Study finds more alcohol, drug abuse among those who could drink before 21
FRIDAY, Sept. 18 (HealthDay News) -- People who grew up in a place and time when they could legally buy alcohol before age 21 are more likely than others to be alcoholics or have a drug problem, even well into adulthood, new research shows.
"The effect lingers," said study author Dr. Karen Norberg, a research instructor in psychiatry at Washington University in St. Louis. "A drinking-age law of 21 is associated with lower risks of long-term problems with alcohol use."
The study is published online Sept. 18 in the journal Alcoholism: Clinical and Experimental Research.
Norberg and her research colleagues analyzed surveys of nearly 34,000 people born in the United States between 1948 and 1970, examining their records to determine if rates of alcoholism and drug abuse differed depending on their states' liquor-buying laws at the time the participants were teens or young adults.
In the early 1970s, 26 states lowered the drinking age to 18 after the federal voting age was lowered to 18, Norberg said. After passage in 1984 of the National Minimum Drinking Age Act, the federal government pressured states to increase the drinking age or forfeit highway funds.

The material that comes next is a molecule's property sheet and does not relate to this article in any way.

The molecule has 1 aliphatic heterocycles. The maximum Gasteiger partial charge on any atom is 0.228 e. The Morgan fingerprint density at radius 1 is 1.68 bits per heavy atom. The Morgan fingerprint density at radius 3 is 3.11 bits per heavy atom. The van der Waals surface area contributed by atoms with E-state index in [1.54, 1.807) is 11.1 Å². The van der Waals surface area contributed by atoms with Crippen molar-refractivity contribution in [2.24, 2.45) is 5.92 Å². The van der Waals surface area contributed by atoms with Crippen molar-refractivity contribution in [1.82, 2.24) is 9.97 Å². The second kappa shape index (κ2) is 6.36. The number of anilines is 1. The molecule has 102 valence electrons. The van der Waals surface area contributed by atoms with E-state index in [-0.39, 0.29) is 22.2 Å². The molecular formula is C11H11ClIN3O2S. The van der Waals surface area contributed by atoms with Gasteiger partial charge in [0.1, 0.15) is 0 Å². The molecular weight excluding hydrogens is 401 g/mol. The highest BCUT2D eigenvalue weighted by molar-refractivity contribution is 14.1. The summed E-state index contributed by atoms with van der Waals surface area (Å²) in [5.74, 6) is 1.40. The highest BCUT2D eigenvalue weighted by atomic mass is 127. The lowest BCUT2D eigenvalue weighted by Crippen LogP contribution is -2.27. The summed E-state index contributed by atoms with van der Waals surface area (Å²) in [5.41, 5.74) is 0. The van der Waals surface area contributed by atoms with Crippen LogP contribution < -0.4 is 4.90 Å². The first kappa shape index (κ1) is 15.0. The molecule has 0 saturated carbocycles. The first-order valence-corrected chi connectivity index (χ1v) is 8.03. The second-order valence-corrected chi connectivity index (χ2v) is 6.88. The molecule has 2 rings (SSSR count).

By the late 1980s, most states had complied, raising the drinking age back to 21. Louisiana, the researchers noted, was the last to do so, in 1995.
In the study, people who had been allowed to buy liquor legally before age 21 were 33 percent more likely to have suffered from alcoholism in the year before they were surveyed.
Drinking at a younger age also was found to increase the risk of abusing other drugs. Those allowed to drink legally before age 21 were 70 percent more likely to have had a problem with drugs than were those who had to wait until 21 to drink legally, the study found.
No differences were detected between men and women,
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